SAPS HR Issues Aren't Unique

The HR issues being experienced by the South African Police Service (SAPS) currently, namely, cops having criminal records and/or pending cases, aren’t an isolated or unique occurrence


04 September 2013


“The HR issues being experienced by the South African Police Service (SAPS) currently, namely, cops having criminal records and/or pending cases, aren’t an isolated or unique occurrence,” says Ina van der Merwe, the Chief Executive of Managed Integrity Evaluation (MIE),Africa’s leading background screening company. “In fact, I challenge any equally large employer to undergo similar scrutiny and emerge unscathed.”

According to MIE’s latest Background Screening Index, 16% of all prospective employees indicate risk in terms of criminal records. While the incidence of criminal records among SAPS employees is less than 1% of the total force (ie, 157 518), the cops with criminal records and the case of Lieutenant-General Zuma highlight the importance of background screening before employment and doing rechecks at regular intervals during employment.

While background screening before employment is fairly commonplace, doing rechecks at regular intervals during employment lacks the same recognition. Circumstances change. And since there are very few employees who would have the courage to take the proverbial bull by the horns by voluntarily coming forward and disclosing a newly acquired criminal record, turning a blind eye to the possibility is a high-risk strategy in this day and age, especially when managing the risk is convenient, cost-effective, easy and quick.

Firstly, employment contracts should be drafted in such a way that they stipulate rechecks at regular intervals, like quarterly or twice yearly. An “evergreen” consent form for the duration of employment should also be included.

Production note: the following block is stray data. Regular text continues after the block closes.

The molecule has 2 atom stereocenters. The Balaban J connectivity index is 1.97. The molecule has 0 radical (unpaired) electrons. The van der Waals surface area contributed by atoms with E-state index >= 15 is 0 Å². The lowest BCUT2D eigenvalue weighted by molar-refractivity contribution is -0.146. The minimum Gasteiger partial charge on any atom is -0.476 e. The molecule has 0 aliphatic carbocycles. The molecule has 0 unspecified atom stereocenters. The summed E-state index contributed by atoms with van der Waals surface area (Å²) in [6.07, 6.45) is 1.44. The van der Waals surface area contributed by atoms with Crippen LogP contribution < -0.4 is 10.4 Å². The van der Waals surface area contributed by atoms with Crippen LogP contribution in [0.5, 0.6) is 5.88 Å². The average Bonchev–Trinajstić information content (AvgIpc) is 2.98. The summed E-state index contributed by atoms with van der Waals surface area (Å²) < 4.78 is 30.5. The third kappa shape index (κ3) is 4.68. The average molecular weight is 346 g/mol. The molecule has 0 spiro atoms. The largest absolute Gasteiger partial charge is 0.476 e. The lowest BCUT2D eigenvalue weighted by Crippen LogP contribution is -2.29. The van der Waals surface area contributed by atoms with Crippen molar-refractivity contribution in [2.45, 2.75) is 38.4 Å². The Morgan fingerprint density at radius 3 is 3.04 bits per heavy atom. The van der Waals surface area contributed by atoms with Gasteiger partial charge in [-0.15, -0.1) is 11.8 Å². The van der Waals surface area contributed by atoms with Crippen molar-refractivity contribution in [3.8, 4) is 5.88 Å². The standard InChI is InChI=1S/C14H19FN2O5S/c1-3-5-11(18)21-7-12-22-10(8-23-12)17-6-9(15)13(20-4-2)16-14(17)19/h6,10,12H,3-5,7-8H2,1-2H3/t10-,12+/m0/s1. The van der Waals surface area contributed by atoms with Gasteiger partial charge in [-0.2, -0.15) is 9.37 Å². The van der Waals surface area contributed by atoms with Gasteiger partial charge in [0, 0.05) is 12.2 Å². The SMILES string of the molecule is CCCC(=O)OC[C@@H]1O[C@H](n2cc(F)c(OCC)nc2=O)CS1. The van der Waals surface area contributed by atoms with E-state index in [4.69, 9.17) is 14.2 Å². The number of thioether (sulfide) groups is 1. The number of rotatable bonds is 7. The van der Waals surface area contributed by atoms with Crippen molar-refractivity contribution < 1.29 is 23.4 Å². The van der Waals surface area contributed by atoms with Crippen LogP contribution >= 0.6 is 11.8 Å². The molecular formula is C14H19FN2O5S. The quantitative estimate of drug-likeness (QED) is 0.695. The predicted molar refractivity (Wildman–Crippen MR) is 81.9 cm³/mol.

Secondly, where employees are being considered for promotion, specifically as the result of furthering their education, rechecks should be done as a matter of course, regardless of timing. In these instances, employers are urged to validate the authenticity of the qualification, as well as the validity of the academic institution conferring such.

Thirdly, the employment contract should outline the consequences of making any adverse findings. A few practical examples are demotion, redeployment and suspension pending the outcome of a disciplinary hearing.

An employee who has signed a contract of employment including all of the above principles will have a set of digitally-captured fingerprints that can be automatically processed at the agreed predetermined times by a background screening company, like MIE. This will be done via Afiswitch, which is the online interface that links the employee’s demographics and fingerprints with the SAPS system. (Presently, Afiswitch processes up to 6 000 criminal record checks daily.) A report, confirming the presence of risk or no risk, will be provided in less than 48 hours. Where risk is flagged, a request for further information will reveal the specifics, like conviction, incarceration or pending case, enabling the employer to make an informed decision regarding the best way forward.

“Transparency is key to building employer/employee relationships that don’t hide any nasty surprises down the line. However, keeping a clean house is an ongoing challenge that can be proactively managed by HR leaders who are committed to developing progressive policies and procedures that embrace rechecks at regular intervals during employment,” adds Van der Merwe.

As Africa’s leading background screening company, MIE processes approximately 10 000 checks a day. The five most popular are criminal records, drivers’ licences and qualifications (secondary and tertiary), as well as credit histories and references. The capability of being able to initiate checks online is convenient, cost-effective, easy and quick.
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